## Quick Reference

Let *f*(*x*) and *g*(*x*) be polynomials, and let

*f*(*x*)=*a*_{n}*x*^{n}+*a*_{n−1}*x*^{n−1}+⋯+*a*_{1}*x*+*a*_{0},

*g*(*x*)=*b*_{n}*x*^{n}+*b*_{n−1}*x*^{n−1}+⋯+*b*_{1}*x*+*b*_{0},

where it is not necessarily assumed that *a*_{n} ≠ 0 and *b*_{n}≠ 0. If *f*(*x*)=*g*(*x*) for all values of *x*, then *a*_{n}=*b*_{n}, *a*_{n−1}=*b*_{n−1},…, *a*_{1}=*b*_{1}, *a*_{0}=*b*_{0}. Using this fact is known as equating coefficients. The result is obtained by applying the Fundamental Theorem of Algebra to the polynomial *h*(*x*), where *h*(*x*)=*f*(*x*)−*g*(*x*). If *h*(*x*)=0 for all values of *x* (or, indeed, for more than *n* values of *x*), the only possibility is that *h*(*x*) is the zero polynomial with all its coefficients zero. The method can be used, for example, to find numbers *A*, *B*, *C* and *D* such that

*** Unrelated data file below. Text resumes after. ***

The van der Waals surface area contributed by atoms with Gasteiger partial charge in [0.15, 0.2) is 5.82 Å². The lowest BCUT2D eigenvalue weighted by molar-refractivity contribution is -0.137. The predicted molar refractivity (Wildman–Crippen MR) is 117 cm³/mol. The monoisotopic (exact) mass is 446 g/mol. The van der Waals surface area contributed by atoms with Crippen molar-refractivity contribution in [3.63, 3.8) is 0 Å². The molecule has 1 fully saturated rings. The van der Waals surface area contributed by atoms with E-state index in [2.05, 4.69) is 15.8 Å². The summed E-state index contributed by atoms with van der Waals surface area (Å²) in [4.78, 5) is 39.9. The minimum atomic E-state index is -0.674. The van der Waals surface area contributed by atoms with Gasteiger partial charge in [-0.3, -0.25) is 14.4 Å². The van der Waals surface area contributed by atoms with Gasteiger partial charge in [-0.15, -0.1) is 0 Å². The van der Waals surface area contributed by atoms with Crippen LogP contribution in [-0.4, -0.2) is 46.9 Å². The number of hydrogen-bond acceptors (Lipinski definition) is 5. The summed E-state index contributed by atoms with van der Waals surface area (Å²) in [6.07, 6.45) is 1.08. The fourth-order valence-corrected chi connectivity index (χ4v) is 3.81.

*x*^{3}=*A*(*x*−1)(*x*−2)(*x*−3)+*B*(*x*−1)(*x*−2)+*C*(*x*−1)+*D*

for all values of *x*. It is often used to find the unknowns in partial fractions.

*Subjects:*
Mathematics.

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